2.  They rerouted blood vessels and one or more types of nerves to the transplanted tissue from the nonparalyzed side of the face.

3.  The genius behind the surgery was that “when the nerves on the nonparalyzed side send a signal for the muscle to contract, forming a smile, they do so for the paralyzed side of the face, too,” Boahene said.

The Happy Results:

We are happy (smiling) to report that within 4 months, all 12 participants had a function in the transplanted muscle.

  • They showed three teeth when smiling on the newly functional side of their face.
  • They exposed 43.7 millimeters of gum during smiling.  Before surgery, they only had 31.5 millimeters that showed.
  • Wrinkling around the eyes when smiling was observed in four of the 12 people after surgery.

“The surgeons also said asymmetry, or differences between the corners of each side of the mouth, was reduced from an average of 9.1 millimeters to 4.5 millimeters after surgery in the patients, making their smiles more even.”

Personal Commentary from the Surgeon

Dr. Boahene sees some people come soon after their paralysis and others exhaust all rehabilitation options before coming to him as a last resort.  He states “For me, joy is to see a child who has never smiled or someone who has lost their smile to paralysis be able to smile; you just see people transform.”  And he adds “In the past, we were restoring fake smiles and now our patients’ new smiles are so contagious that you can’t help but smile back.”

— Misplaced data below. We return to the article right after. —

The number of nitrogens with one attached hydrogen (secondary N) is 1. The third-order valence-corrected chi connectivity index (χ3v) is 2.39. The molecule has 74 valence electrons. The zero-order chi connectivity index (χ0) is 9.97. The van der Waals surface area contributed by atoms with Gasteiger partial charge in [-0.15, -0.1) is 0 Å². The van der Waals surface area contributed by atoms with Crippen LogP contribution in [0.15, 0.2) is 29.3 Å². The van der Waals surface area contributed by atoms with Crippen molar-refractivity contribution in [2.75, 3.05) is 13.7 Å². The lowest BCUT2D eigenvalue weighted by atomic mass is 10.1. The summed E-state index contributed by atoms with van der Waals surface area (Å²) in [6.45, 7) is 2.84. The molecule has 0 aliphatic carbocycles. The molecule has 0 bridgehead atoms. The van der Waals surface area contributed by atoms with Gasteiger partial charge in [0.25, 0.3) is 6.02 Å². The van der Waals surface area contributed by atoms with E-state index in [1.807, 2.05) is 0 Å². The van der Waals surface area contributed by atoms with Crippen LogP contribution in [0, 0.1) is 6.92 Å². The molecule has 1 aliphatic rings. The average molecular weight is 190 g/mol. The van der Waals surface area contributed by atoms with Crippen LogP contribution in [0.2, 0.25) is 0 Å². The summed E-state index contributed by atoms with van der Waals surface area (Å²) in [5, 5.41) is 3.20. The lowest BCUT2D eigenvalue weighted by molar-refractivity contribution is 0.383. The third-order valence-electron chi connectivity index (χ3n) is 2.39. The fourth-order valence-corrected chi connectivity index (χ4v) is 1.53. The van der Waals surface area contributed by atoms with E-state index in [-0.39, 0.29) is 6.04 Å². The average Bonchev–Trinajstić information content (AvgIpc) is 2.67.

Other bits of Good News from the Research

It does not seem to matter how long the patient has been paralyzed.  If the patient’ gracilis muscle is weak, doctors can utilize alternative muscles.

None of the patients reported any side effects.  But doctors continue to warn there is always a possibility for swelling at the site where the muscle was removed.  They also added that “Some patients may need minor adjustments in the muscle tension to optimize their smile and symmetry.